Former President Jimmy Carter severed his ties with the Southern Baptist Convention because he saw how the institution was rigged against women. He said, “The truth is that male religious leaders have had – and still have – an option to interpret holy teachings either to exalt or subjugate women. They have, for their own selfish ends, overwhelmingly chosen the latter.”
Go where you’re valued. I left patriarchal Christian churches when I grew weary of trying to change it from within. I was consistently told that if I wanted the all-male leaders to listen to me, I had “to talk nicer.” Which of course, revealed its rigged system, because “nice” was defined by the patriarchy. I would never be heard or accepted as an equal. I left those churches behind and became a nonsectarian ordained minister through a supportive institution, People House. As Clarissa Pinkola Estés writes, “Finding that being good, being sweet, being nice will not cause life to sing” (4).
I am not advocating for violence, nor does Ms. Alptraum. She says, “It is always better when we’re able to secure our wins through established channels, when our rights are recognized through all levels of society — and certainly, voting remains a crucial tool in our toolbox.”
But a feminism of disempowerment reminds us that even when the system is rigged, no one can take away our basic human rights.
Check out my recently published memoir, To Travel Well, Travel Light: An Adventure Memoir of Living Abroad and Letting Go of Life’s Trappings: Material Possessions, Cultural Blinders, and a Patriarchal Christian Worldview.
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Notes & Sources:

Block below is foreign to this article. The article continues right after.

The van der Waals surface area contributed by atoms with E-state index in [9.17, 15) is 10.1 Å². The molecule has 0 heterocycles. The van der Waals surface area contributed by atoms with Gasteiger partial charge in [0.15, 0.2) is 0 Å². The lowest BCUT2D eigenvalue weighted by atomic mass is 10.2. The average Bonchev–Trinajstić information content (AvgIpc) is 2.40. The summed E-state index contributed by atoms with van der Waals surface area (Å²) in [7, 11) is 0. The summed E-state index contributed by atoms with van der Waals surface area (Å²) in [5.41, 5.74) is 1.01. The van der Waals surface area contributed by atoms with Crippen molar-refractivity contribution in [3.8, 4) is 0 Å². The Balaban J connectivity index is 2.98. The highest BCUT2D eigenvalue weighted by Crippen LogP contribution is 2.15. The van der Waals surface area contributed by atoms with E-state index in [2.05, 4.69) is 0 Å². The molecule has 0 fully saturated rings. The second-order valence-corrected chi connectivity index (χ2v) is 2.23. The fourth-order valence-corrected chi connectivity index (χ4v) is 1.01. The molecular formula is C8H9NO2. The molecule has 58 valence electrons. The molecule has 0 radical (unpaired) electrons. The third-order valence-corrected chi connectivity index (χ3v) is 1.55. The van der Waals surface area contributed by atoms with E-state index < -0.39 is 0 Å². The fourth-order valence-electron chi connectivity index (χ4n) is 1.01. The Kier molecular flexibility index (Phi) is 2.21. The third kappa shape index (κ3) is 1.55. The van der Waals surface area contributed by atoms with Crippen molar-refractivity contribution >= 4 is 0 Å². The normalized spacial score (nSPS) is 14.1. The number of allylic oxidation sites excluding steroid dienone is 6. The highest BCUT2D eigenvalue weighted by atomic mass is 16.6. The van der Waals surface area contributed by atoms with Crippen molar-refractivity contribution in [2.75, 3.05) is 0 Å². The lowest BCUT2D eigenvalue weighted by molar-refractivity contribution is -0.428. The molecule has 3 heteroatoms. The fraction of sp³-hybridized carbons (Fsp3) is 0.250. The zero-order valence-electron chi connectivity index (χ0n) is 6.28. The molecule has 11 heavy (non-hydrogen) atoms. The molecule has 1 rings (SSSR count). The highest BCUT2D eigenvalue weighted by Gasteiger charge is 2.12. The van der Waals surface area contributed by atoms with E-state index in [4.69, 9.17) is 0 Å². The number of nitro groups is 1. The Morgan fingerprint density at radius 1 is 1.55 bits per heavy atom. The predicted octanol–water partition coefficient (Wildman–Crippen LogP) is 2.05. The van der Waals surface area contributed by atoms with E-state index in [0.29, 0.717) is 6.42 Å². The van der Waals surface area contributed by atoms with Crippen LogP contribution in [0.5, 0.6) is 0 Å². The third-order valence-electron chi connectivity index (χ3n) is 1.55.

- Alptraum, Lux. “Women, the Game Is Rigged. It’s Time We Stop Playing by the Rules.” The New York Times; July 29, 2022
- For more information on bodily autonomy, see the United Nations Population Fund, https://www.friendsofunfpa.org/bodily-autonomy-busting-7-myths-that-undermine-individual-rights-and-freedoms/; https://www.weforum.org/agenda/2022/03/what-is-bodily-autonomy-and-why-does-it-matter-for-women/; https://www.thegoodtrade.com/features/reclaiming-body-autonomy-for-women
- For those interested, check out these websites: https://www.plancpills.org/ and https://www.mayday.health/
- Estés, Clarissa Pinkola. Women who Run with the Wolves. Ballantine Books, 1992. Page 85.
About the Author: Rev. Mary Coday Edwards is a Spiritual Growth Facilitator and People House Minister. A life-long student of spirituality, Mary spent almost 20 years living, working, and sojourning abroad in Asia, Southeast Asia, East Africa, and Latin America before finding her spiritual connection at People House and completing its Ministerial Program. Past studies include postgraduate studies from the University of South Africa in Theological Ethics/Ecological Justice, where she focused on the spiritual and physical interconnectedness of all things. With her MA in Environmental Studies from Boston University, abroad she worked and wrote on environmental sustainability issues at both global and local levels. In addition to working in refugee repatriation, she was an editor for international, English print, daily newspapers in Indonesia and Mexico.